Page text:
For Restless Pioneer of Modern Tattoo Art, a Life Beyond Ink

By David Gonzalez Source: Visitors to the cluttered studio inside Thom DeVita’s Victorian house marvel at the artwork that covers the walls, his drawing table, even his hands. The images reflect not just his interests, but his skills, which he honed as a tattoo artist on the Lower East Side for some 30 years; a storied era to aficionados. The accomplishment was all the more remarkable because it was illegal in New York City at the time. Nowadays, it seems everybody has a tattoo. If there is someone to thank for the art’s increased acceptance and visibility, it might be Mr. DeVita. Every month, Chris Grosso brings admirers up to visit the old master, in Newburgh, the upstate town where he has lived since leaving the Lower East Side in the early 1990s. “He is one of the founders of modern tattooing,” said Mr. Grosso, who befriended Mr. DeVita two years ago while filming a documentary about him. “It’s not what you see on reality television, but something that only he and seven other people in the 1960s started, from purely a love for the art form. He wasn’t from a sailor or biker background, where tattooing comes with the territory. They appreciated the great Japanese masters, the people from Samoa. Thom was at the forefront of that.” Growing up in East Harlem, the son of Italian immigrants, Mr. DeVita did not set out to be an artist. After high school, he worked at various jobs, from factory hand to ... Read More »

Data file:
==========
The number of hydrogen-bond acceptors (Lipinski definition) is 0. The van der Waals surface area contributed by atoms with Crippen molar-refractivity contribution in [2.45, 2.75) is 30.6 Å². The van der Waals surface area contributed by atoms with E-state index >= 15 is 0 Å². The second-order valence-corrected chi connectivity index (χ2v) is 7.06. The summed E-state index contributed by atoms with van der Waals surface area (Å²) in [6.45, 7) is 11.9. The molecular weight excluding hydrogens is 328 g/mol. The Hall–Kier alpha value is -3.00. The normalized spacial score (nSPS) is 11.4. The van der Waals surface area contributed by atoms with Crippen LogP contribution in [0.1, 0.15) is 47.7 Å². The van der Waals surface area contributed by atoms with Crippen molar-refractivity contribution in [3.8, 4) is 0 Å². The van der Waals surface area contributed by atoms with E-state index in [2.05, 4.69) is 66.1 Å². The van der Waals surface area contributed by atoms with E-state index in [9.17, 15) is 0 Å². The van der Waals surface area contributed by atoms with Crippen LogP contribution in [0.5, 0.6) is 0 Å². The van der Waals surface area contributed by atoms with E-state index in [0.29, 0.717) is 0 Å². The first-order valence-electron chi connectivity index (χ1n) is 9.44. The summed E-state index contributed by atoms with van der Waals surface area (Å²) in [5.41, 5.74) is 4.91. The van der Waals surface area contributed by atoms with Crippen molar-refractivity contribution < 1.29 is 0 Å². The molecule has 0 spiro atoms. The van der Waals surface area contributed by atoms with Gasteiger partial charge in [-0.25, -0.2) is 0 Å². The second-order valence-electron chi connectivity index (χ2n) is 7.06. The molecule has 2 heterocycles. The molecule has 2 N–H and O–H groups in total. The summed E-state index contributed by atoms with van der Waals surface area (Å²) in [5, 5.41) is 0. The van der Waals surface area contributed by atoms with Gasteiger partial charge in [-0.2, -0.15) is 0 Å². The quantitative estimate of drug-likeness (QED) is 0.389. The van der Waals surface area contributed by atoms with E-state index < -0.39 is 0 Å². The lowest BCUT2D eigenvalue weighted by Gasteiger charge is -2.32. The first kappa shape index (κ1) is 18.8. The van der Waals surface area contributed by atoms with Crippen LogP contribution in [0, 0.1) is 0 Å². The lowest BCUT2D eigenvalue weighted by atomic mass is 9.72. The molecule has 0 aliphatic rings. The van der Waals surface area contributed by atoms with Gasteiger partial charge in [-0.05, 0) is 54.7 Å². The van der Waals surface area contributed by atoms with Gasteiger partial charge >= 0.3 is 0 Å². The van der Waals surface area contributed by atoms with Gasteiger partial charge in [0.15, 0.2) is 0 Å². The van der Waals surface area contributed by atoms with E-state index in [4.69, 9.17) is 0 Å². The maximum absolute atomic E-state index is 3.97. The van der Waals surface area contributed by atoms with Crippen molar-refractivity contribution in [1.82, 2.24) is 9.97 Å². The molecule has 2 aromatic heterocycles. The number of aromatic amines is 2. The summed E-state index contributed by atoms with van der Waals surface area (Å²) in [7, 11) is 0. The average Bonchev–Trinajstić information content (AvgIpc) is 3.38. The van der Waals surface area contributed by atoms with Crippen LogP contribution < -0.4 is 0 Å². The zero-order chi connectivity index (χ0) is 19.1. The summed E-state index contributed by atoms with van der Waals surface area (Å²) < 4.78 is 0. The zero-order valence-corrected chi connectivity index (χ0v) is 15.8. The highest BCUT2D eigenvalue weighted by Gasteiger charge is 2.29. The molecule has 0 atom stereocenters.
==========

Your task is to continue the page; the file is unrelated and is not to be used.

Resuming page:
Nephews Skateshop + Gallery Presents Wild And Free January 25, 2014